Hersch paints Sorescu’s poetic images in vivid detail. The scoring is often quite spare, and his palette consists predominantly of dark colors, though the shadings are extremely fine. In the instrumental introduction that comprises most of the opening section, for instance, angular, aching phrases evoke the bleak hospital setting so precisely, one can almost see the color of the walls. “I watch with great interest” (Act I, section 7) begins with a stark duet for soprano and flute. Cold shivers punctuate the key line “On the threshold of winter,” in the middle of Act I. A cacophonous choir of birds seems to accompany “Sometimes I find myself watching in wonder / The tops of the birch trees” (Act I, section 14). Delicate strands at the beginning of “A spider’s thread hangs from the ceiling” (Act II, section 23) are intricately knit, and support an almost ec- static delivery of the verse (from the aforementioned poem in Act I): “Set me spinning to roam the universe / A fiery ember hissing through the ether / Emitting light, emanating happiness.”

The soprano is instructed to scream “Happiness!” at the end of that section, just one of many demands that make the role extraordinarily taxing. First and foremost is the plain fact that she is onstage and singing for almost two hours. Much of the writing lies low in the voice—one of the ways Hersch represents sickness and fatigue—but there are high-lying passages, too. Myriad rhythmic complexities and challenging melodic angles and curves require vocal dexterity and exceptional musicianship. And then there are the dramatic requirements, which are similarly daunting in a work that is essentially one long death scene.

Sorescu wants desperately to show us the harsh reality of dying without any romanticized notion of hope or consolation. The Bridge is the genuine testament of a struggle and reads almost like a deathbed diary. But it is not a diary, it is a work of art. And through it, Hersch has found a vehi- cle to express his own desire to depict human suffering with unflinching honesty.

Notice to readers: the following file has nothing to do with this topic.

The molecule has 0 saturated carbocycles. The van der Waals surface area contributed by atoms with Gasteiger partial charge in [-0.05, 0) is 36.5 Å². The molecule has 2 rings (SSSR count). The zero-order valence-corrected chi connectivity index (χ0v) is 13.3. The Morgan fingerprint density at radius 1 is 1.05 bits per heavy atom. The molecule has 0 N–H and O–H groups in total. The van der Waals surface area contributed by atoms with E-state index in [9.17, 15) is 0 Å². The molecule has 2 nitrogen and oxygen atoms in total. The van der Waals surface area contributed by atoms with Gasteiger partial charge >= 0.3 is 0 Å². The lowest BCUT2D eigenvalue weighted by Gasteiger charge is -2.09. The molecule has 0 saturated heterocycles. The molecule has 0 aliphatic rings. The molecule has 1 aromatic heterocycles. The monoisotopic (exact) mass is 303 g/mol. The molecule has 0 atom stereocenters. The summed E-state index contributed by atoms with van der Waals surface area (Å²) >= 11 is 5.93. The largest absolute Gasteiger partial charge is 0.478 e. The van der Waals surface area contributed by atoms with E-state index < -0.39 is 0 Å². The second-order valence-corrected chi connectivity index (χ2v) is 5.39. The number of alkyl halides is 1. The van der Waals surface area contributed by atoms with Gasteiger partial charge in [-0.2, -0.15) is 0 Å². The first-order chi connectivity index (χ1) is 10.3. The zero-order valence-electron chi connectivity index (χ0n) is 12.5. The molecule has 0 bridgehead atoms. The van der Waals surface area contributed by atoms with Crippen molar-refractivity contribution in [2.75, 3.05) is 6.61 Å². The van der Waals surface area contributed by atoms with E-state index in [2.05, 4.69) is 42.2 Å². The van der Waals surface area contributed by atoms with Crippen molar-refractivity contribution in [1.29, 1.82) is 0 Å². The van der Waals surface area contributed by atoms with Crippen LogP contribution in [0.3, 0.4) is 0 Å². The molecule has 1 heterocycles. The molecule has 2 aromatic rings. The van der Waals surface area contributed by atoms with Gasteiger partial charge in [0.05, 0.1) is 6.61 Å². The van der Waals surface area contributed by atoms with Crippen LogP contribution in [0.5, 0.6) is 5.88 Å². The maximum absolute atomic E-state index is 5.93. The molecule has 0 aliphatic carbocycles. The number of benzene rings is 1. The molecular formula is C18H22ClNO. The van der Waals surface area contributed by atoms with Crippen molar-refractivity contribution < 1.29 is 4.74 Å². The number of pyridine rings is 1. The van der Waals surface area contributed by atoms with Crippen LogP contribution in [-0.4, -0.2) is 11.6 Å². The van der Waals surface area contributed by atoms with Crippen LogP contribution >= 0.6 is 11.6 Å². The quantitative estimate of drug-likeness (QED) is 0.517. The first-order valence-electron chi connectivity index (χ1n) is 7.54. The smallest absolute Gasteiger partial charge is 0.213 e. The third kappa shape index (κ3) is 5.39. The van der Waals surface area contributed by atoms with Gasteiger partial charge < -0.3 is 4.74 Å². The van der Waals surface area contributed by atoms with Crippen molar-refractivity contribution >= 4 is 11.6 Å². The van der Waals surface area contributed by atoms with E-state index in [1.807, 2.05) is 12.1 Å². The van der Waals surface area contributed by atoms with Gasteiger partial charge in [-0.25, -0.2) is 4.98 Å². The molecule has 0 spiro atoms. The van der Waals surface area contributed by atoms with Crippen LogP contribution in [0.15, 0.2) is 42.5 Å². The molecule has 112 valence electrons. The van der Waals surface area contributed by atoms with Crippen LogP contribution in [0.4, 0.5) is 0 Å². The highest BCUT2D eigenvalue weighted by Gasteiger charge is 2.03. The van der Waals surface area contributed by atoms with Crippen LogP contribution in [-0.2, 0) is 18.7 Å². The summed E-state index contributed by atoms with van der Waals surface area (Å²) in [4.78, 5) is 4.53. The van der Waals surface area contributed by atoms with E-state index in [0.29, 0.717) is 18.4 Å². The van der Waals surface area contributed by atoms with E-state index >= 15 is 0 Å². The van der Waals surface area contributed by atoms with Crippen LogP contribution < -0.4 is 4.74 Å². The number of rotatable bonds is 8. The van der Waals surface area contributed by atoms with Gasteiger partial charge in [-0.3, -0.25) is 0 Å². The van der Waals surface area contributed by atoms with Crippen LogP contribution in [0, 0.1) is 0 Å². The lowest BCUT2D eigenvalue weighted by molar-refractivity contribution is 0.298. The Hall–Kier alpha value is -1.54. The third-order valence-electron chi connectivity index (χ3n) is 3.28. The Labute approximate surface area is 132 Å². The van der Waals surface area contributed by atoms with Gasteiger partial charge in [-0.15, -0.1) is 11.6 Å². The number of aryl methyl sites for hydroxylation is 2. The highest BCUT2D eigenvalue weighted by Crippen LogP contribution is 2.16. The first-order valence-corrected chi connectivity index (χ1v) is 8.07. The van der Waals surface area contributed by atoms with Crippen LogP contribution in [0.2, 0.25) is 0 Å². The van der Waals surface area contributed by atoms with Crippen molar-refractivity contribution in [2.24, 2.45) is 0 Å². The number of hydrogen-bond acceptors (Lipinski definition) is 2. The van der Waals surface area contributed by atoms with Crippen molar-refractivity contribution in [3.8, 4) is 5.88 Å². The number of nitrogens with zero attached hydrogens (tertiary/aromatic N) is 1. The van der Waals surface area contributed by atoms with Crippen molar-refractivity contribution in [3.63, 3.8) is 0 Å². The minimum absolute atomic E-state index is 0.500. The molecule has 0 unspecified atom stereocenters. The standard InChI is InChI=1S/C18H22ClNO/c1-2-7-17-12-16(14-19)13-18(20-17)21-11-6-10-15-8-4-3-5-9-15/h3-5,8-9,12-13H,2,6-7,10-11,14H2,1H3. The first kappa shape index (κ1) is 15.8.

This honesty may make On the Threshold of Winter seem as confrontational as it is confession- al—not that Hersch seeks to shock, for that would imply a layer of artifice that is utterly absent from his music. He simply asks that we examine emotions and experiences that are unsettling or upsetting; he implores us to look with him and not turn away. In so many of his works, one feels this same piercing gaze into the dark corners of human existence. His instrumental pieces—even those with poetic or visual connections, like the vast piano cycle The Vanishing Pavilions (2005) or Images from a Closed Ward (2010) for string quartet—give the listener some leeway. One can approach them as abstract works (and, in essence, they are), which cannot dilute their potency, but does allow one to create distance. On the Threshold of Winter, on the other hand, is immersive, and thus inescapably harrowing.

Ultimately, our consolation is found in Hersch's art itself: in the richness of his imagination, and the precision and concision of his musical language. But, most of all, it is in his humanity, which shines like a beacon through the score's darkest page.

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Andrew Farach-Colton is a regular contributor to Gramophone, BBC Music Magazine, Opera News, and The Strad. His essays and analytical notes have appeared in the program books of the New York Philharmonic, BBC Proms, and the San Francisco Opera, as well as in CD booklets of Decca and Harmonia Mundi recordings.